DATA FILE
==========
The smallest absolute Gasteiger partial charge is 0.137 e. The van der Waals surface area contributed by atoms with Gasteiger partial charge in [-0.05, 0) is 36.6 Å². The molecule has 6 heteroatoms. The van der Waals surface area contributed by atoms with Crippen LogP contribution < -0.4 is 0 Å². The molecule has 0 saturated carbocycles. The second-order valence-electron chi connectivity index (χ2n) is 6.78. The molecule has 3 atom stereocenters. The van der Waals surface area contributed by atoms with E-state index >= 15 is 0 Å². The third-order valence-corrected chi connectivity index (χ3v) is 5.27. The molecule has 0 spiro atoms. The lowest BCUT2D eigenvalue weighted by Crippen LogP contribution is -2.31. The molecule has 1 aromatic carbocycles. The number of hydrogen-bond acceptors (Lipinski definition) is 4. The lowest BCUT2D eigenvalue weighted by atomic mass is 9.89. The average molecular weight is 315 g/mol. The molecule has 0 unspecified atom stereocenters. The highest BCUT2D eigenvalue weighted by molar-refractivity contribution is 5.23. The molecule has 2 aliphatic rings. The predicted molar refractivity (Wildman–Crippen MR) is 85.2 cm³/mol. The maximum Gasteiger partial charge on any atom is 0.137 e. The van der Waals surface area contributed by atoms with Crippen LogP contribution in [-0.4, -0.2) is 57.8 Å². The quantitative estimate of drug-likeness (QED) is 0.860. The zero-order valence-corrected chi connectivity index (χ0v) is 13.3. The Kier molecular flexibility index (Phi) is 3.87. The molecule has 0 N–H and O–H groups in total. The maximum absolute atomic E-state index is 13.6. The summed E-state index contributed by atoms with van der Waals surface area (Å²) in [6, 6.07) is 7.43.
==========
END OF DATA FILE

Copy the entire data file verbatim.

The smallest absolute Gasteiger partial charge is 0.137 e. The van der Waals surface area contributed by atoms with Gasteiger partial charge in [-0.05, 0) is 36.6 Å². The molecule has 6 heteroatoms. The van der Waals surface area contributed by atoms with Crippen LogP contribution < -0.4 is 0 Å². The molecule has 0 saturated carbocycles. The second-order valence-electron chi connectivity index (χ2n) is 6.78. The molecule has 3 atom stereocenters. The van der Waals surface area contributed by atoms with E-state index >= 15 is 0 Å². The third-order valence-corrected chi connectivity index (χ3v) is 5.27. The molecule has 0 spiro atoms. The lowest BCUT2D eigenvalue weighted by Crippen LogP contribution is -2.31. The molecule has 1 aromatic carbocycles. The number of hydrogen-bond acceptors (Lipinski definition) is 4. The lowest BCUT2D eigenvalue weighted by atomic mass is 9.89. The average molecular weight is 315 g/mol. The molecule has 0 unspecified atom stereocenters. The highest BCUT2D eigenvalue weighted by molar-refractivity contribution is 5.23. The molecule has 2 aliphatic rings. The predicted molar refractivity (Wildman–Crippen MR) is 85.2 cm³/mol. The maximum Gasteiger partial charge on any atom is 0.137 e. The van der Waals surface area contributed by atoms with Crippen LogP contribution in [-0.4, -0.2) is 57.8 Å². The quantitative estimate of drug-likeness (QED) is 0.860. The zero-order valence-corrected chi connectivity index (χ0v) is 13.3. The Kier molecular flexibility index (Phi) is 3.87. The molecule has 0 N–H and O–H groups in total. The maximum absolute atomic E-state index is 13.6. The summed E-state index contributed by atoms with van der Waals surface area (Å²) in [6, 6.07) is 7.43.